Role of Molybdenum in Plant Culture
Thursday, September 15, 2022 | Ed Bloodnick
This cucurbit plant is exhibiting molybdenum deficiency on the old leaves as overall yellowing, leaf margin necrosis and some interveinal chlorosis.
Molybdenum is one of the essential micronutrients. Like manganese, it is only required in small amounts for normal plant development. However, it plays a crucial part in the regulation of various plant functions.
Molybdenum (Mo), the last of the required micronutrients, is needed in the smallest quantities by plants. The normal range for most plant tissue is between 0.3-1.5 ppm and in the growing medium between 0.01-0.20 ppm.
Molybdenum deficiency or toxicity is not very common, but its deficiency is seen more frequently in poinsettias. Like any nutrient deficiency or toxicity, it needs to be corrected before there is a negative impact on crop growth and quality.
Function of Molybdenum in Crop Production
Molybdenum is an essential component in two enzymes that convert nitrate into nitrite (a toxic form of nitrogen) and then into ammonia before it is used to synthesize amino acids within the plant. It also needed by symbiotic nitrogen fixing bacteria in legumes to fix atmospheric nitrogen.
Plants also use molybdenum to convert inorganic phosphorus into organic forms in the plant.
What are the Symptoms of Molybdenum Deficiency?
As molybdenum is closely linked to nitrogen, its deficiency can easily resemble nitrogen deficiency. Molybdenum is the only micronutrient that is mobile within the plant, so deficiency symptoms show up on older and middle leaves, but it spreads up the stem and affects the new leaves.
In poinsettias, it shows up as thin chlorotic leaf margins around the leaf perimeter and then the margins become necrotic.
In some crops, the whole leaf turns pale and can also be followed by marginal necrosis. Leaves can be misshapen, and in the case of cauliflower, it can cause ‘whiptail’. ‘Whiptail’ is when the midrib of the leaf grows but there is severe restriction on the width of the leaf blade, making the leaves narrow.
In advanced stages, plant growth and flower formation will be restricted.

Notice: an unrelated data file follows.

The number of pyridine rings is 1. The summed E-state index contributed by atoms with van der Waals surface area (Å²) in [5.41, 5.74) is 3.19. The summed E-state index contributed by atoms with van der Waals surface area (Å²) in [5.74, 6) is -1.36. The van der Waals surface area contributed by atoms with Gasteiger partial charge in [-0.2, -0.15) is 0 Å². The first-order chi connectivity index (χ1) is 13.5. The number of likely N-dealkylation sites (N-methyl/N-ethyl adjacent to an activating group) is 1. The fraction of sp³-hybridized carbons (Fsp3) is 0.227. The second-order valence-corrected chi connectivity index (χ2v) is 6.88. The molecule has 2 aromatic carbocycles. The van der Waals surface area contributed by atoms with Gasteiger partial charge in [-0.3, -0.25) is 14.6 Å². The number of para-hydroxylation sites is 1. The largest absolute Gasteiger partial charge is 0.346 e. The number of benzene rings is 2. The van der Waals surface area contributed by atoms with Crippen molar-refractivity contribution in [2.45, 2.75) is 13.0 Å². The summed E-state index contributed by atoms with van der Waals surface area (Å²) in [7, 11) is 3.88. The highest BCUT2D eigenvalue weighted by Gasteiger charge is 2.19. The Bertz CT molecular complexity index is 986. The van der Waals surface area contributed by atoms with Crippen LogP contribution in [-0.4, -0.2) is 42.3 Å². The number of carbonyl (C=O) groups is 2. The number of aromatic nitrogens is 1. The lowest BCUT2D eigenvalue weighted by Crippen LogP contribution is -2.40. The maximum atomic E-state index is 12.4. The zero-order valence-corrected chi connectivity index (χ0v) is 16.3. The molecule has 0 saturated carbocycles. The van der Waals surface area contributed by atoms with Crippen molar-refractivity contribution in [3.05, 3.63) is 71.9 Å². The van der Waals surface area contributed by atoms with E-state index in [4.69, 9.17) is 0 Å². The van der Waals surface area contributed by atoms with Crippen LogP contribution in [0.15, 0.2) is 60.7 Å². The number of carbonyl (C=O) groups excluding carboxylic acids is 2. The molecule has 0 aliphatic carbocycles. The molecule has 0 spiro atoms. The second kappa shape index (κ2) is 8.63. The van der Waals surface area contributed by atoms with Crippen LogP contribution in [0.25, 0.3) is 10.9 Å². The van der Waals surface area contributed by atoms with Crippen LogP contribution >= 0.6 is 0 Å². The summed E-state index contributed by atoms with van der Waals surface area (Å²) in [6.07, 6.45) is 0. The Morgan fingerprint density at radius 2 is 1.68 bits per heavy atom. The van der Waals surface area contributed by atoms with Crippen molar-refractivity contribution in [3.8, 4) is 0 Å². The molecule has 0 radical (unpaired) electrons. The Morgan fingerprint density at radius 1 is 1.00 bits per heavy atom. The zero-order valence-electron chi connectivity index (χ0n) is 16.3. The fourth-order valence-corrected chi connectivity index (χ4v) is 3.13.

Crops that are most sensitive to molybdenum deficiency are crucifers (broccoli, cauliflower, cabbage), legumes (beans, peas, clovers), poinsettias and primula.
Molybdenum deficiency in cauliflower causes a condition called whiptail in which the leaves have a thin, strappy appearance.
Since molybdenum is needed to convert nitrate to ammonia within the plant, feeding with mostly nitrate fertilizer will induce a molybdenum deficiency sooner than feeding with ammoniacal fertilizer.
Research has shown that high sulfates can reduce plant uptake of molybdenum. Molybdenum is the only micronutrient that becomes unavailable as the growing medium pH decreases.
If a deficiency occurs, check the pH of the growing medium. If the pH is ideal for the crop, then consider adding a molybdenum fertilizer supplement as discussed below.
Classic molybdenum deficiency in poinsettia is shown as a thin, leaf margin chlorosis.
What are the Symptoms of Molybdenum Toxicity?
Molybdenum toxicity is very rare and, in some crops, the tissue can have several thousand ppm and still not show symptoms. In a few rare cases there has been report golden yellow appearance of the leaves.
Although not significant to horticultural crops, ruminant animals that consume grasses or feeds with high levels of molybdenum (5-10 ppm in the tissue) can get a disease called molybdenosis. This disease, in which excessive molybdenum competes with copper, induces copper deficiency within the animal.
Where to Find Molybdenum and How to Fix a Deficiency?
Molybdenum typically comes from most water soluble and some controlled release fertilizers. A fertilizer program can be supplemented with molybdenum by applying a complete micronutrient fertilizer (which help avoid micronutrient imbalances). Another way is through single element applications (such as sodium molybdate or ammonium molybdate). Very little molybdenum needs to be applied to correct a deficiency.
For more information, contact your Premier Tech Grower Services Representative:
Jose Chen Lopez
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